Viking Global Investors, the $28.8 billion firm led by Andreas Halvorsen, is preparing the launch of a new fund to focus on illiquid investments, according to three people briefed on the matter.
The firm is seeking up to $2 billion for the Viking Global Opportunities fund by mid-November, according to the people. Viking employees will contribute some of that and plan to start investing the capital on January 1, 2015. Viking already manages $20.6 billion in long-short hedge fund assets and more than $8 billion in long-only strategies as of July 1.
A spokesman for the firm declined to comment.
Investing in private companies and public ones that are difficult to trade quickly isn't new for Viking. It has previously invested in First Data and Alibaba, for example. The new fund reflects Viking's desire to have a vehicle structured specifically for illiquid assets and increased opportunities in the sector, according to a person familiar with the thinking.
Investing in illiquid assets is also not new for firms that have traditionally focused on hedge funds. Tiger Global Management, Coatue Management and Glade Brook Capital Management are examples of money managers that have invested in private companies recently. Like Viking, all have ties to Julian Robertson's Tiger Management.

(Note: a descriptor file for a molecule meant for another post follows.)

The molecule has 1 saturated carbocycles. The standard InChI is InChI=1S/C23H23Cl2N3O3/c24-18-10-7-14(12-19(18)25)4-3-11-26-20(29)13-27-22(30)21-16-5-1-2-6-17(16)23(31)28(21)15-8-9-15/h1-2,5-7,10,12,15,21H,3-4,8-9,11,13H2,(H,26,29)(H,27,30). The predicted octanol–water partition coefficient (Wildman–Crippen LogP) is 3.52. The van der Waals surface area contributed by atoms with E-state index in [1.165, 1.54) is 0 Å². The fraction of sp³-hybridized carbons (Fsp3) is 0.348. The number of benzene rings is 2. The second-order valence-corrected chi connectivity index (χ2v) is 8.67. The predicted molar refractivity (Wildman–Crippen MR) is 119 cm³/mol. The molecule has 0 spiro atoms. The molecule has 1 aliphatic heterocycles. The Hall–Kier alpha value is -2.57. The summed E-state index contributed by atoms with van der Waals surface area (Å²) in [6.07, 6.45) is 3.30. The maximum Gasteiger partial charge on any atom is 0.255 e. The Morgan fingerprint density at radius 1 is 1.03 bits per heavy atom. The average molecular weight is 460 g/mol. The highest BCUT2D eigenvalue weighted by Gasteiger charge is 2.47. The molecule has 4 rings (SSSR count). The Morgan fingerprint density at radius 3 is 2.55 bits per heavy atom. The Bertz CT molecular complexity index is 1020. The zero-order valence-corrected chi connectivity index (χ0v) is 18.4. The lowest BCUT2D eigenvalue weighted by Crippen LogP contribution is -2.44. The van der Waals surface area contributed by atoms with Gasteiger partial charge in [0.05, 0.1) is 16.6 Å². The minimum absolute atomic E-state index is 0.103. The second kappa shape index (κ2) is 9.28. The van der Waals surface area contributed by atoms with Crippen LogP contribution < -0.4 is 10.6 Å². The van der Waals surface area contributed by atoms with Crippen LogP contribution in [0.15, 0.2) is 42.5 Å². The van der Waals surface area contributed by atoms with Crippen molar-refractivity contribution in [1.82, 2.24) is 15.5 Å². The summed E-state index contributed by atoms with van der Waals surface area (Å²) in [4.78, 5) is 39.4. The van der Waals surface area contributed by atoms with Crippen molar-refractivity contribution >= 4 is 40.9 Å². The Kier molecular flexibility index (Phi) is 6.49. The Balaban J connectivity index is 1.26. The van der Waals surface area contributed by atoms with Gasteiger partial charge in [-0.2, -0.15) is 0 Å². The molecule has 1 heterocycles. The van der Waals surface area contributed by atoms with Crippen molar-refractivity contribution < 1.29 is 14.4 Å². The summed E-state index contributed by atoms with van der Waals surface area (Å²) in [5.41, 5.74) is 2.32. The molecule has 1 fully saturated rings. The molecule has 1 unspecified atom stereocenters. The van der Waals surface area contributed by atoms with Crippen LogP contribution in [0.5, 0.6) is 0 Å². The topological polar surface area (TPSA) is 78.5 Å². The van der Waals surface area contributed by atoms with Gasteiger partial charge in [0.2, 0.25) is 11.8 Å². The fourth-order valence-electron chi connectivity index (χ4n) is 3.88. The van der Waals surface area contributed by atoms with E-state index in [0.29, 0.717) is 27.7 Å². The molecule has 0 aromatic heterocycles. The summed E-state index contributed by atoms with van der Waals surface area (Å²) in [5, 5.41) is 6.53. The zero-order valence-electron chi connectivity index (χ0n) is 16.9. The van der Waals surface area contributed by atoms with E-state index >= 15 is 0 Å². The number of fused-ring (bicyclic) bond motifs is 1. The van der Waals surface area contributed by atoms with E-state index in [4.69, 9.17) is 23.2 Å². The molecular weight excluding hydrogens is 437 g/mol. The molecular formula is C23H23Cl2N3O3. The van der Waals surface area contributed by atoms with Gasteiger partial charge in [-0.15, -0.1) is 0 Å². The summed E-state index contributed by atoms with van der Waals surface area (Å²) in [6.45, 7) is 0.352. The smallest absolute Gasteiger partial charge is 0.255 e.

Viking's hedge fund, Viking Global Equities, is up 6.4 percent this year through June; the Viking Long Fund is up 9.5 percent. Both are net of fees.
The firm recently made co-chief investment officer Dan Sundheim the sole CIO. Former co-CIO Tom Purcell is taking a six-month sabbatical but will remain a member of the executive and management committees, according to an Absolute Return report.
This story has been updated to reflect the correct size of Viking's long-only strategies.